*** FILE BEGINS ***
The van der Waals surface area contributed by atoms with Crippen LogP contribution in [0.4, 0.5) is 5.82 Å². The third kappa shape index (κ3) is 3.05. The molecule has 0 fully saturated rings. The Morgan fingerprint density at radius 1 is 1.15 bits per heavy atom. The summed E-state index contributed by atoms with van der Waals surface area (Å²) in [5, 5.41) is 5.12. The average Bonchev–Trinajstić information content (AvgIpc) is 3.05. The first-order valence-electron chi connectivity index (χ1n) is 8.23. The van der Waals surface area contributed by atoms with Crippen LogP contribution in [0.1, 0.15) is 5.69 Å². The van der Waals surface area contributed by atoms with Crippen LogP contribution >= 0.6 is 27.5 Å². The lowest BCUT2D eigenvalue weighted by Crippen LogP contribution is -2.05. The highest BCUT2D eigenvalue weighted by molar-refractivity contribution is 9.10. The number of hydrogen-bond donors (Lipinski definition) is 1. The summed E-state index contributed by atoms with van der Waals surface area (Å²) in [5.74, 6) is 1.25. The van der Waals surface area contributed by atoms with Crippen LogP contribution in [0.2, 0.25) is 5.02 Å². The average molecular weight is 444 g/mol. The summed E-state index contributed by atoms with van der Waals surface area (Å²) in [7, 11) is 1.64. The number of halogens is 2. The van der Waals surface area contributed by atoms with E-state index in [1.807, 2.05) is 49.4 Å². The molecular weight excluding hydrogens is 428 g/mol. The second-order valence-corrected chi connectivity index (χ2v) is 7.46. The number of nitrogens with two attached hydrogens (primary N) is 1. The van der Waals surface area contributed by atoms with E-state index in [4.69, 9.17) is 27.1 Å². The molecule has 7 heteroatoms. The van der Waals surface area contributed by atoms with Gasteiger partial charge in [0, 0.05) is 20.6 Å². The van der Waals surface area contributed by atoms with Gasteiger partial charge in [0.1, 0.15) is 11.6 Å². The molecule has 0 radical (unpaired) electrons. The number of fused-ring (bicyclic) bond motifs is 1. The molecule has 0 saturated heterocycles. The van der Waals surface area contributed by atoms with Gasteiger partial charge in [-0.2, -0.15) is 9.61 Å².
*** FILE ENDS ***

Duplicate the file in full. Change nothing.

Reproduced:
The van der Waals surface area contributed by atoms with Crippen LogP contribution in [0.4, 0.5) is 5.82 Å². The third kappa shape index (κ3) is 3.05. The molecule has 0 fully saturated rings. The Morgan fingerprint density at radius 1 is 1.15 bits per heavy atom. The summed E-state index contributed by atoms with van der Waals surface area (Å²) in [5, 5.41) is 5.12. The average Bonchev–Trinajstić information content (AvgIpc) is 3.05. The first-order valence-electron chi connectivity index (χ1n) is 8.23. The van der Waals surface area contributed by atoms with Crippen LogP contribution in [0.1, 0.15) is 5.69 Å². The van der Waals surface area contributed by atoms with Crippen LogP contribution >= 0.6 is 27.5 Å². The lowest BCUT2D eigenvalue weighted by Crippen LogP contribution is -2.05. The highest BCUT2D eigenvalue weighted by molar-refractivity contribution is 9.10. The number of hydrogen-bond donors (Lipinski definition) is 1. The summed E-state index contributed by atoms with van der Waals surface area (Å²) in [5.74, 6) is 1.25. The van der Waals surface area contributed by atoms with Crippen LogP contribution in [0.2, 0.25) is 5.02 Å². The average molecular weight is 444 g/mol. The summed E-state index contributed by atoms with van der Waals surface area (Å²) in [7, 11) is 1.64. The number of halogens is 2. The van der Waals surface area contributed by atoms with E-state index in [1.807, 2.05) is 49.4 Å². The molecular weight excluding hydrogens is 428 g/mol. The second-order valence-corrected chi connectivity index (χ2v) is 7.46. The number of nitrogens with two attached hydrogens (primary N) is 1. The van der Waals surface area contributed by atoms with E-state index in [4.69, 9.17) is 27.1 Å². The molecule has 7 heteroatoms. The van der Waals surface area contributed by atoms with Gasteiger partial charge in [0, 0.05) is 20.6 Å². The van der Waals surface area contributed by atoms with Gasteiger partial charge in [0.1, 0.15) is 11.6 Å². The molecule has 0 radical (unpaired) electrons. The number of fused-ring (bicyclic) bond motifs is 1. The molecule has 0 saturated heterocycles. The van der Waals surface area contributed by atoms with Gasteiger partial charge in [-0.2, -0.15) is 9.61 Å².